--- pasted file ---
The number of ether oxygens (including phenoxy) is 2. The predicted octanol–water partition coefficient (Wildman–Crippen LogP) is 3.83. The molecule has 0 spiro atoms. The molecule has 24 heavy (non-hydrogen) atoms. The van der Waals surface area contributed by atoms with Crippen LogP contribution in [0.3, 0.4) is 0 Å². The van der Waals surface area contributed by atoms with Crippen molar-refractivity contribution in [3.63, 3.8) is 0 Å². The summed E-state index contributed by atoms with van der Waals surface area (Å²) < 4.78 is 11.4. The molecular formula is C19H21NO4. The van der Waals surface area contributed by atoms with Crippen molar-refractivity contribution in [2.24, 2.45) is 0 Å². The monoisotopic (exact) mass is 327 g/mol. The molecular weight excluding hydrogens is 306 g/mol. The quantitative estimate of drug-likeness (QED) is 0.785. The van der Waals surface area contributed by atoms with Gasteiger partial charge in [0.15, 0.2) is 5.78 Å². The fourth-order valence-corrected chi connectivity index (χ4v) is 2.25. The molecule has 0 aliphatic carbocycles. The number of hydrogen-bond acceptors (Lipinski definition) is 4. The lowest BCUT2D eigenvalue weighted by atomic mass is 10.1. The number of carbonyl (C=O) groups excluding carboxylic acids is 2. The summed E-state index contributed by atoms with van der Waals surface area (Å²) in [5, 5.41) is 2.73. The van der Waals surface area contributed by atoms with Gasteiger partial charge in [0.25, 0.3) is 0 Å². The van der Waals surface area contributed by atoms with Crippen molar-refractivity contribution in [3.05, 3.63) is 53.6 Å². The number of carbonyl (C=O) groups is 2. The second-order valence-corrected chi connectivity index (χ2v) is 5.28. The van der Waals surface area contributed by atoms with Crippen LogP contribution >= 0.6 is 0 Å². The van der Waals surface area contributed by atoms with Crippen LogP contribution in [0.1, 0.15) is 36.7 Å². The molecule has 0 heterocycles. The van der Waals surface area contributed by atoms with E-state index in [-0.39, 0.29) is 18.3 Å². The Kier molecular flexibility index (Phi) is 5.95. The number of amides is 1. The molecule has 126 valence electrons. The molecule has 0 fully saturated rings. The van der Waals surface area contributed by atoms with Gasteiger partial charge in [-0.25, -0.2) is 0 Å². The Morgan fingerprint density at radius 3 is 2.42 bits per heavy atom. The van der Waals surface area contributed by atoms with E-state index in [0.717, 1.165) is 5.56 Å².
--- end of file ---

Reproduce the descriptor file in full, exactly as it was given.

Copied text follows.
The number of ether oxygens (including phenoxy) is 2. The predicted octanol–water partition coefficient (Wildman–Crippen LogP) is 3.83. The molecule has 0 spiro atoms. The molecule has 24 heavy (non-hydrogen) atoms. The van der Waals surface area contributed by atoms with Crippen LogP contribution in [0.3, 0.4) is 0 Å². The van der Waals surface area contributed by atoms with Crippen molar-refractivity contribution in [3.63, 3.8) is 0 Å². The summed E-state index contributed by atoms with van der Waals surface area (Å²) < 4.78 is 11.4. The molecular formula is C19H21NO4. The van der Waals surface area contributed by atoms with Crippen molar-refractivity contribution in [2.24, 2.45) is 0 Å². The monoisotopic (exact) mass is 327 g/mol. The molecular weight excluding hydrogens is 306 g/mol. The quantitative estimate of drug-likeness (QED) is 0.785. The van der Waals surface area contributed by atoms with Gasteiger partial charge in [0.15, 0.2) is 5.78 Å². The fourth-order valence-corrected chi connectivity index (χ4v) is 2.25. The molecule has 0 aliphatic carbocycles. The number of hydrogen-bond acceptors (Lipinski definition) is 4. The lowest BCUT2D eigenvalue weighted by atomic mass is 10.1. The number of carbonyl (C=O) groups excluding carboxylic acids is 2. The summed E-state index contributed by atoms with van der Waals surface area (Å²) in [5, 5.41) is 2.73. The van der Waals surface area contributed by atoms with Gasteiger partial charge in [0.25, 0.3) is 0 Å². The van der Waals surface area contributed by atoms with Crippen molar-refractivity contribution in [3.05, 3.63) is 53.6 Å². The number of carbonyl (C=O) groups is 2. The second-order valence-corrected chi connectivity index (χ2v) is 5.28. The van der Waals surface area contributed by atoms with Crippen LogP contribution >= 0.6 is 0 Å². The van der Waals surface area contributed by atoms with Crippen LogP contribution in [0.1, 0.15) is 36.7 Å². The molecule has 0 heterocycles. The van der Waals surface area contributed by atoms with E-state index in [-0.39, 0.29) is 18.3 Å². The Kier molecular flexibility index (Phi) is 5.95. The number of amides is 1. The molecule has 126 valence electrons. The molecule has 0 fully saturated rings. The van der Waals surface area contributed by atoms with Gasteiger partial charge in [-0.25, -0.2) is 0 Å². The Morgan fingerprint density at radius 3 is 2.42 bits per heavy atom. The van der Waals surface area contributed by atoms with E-state index in [0.717, 1.165) is 5.56 Å².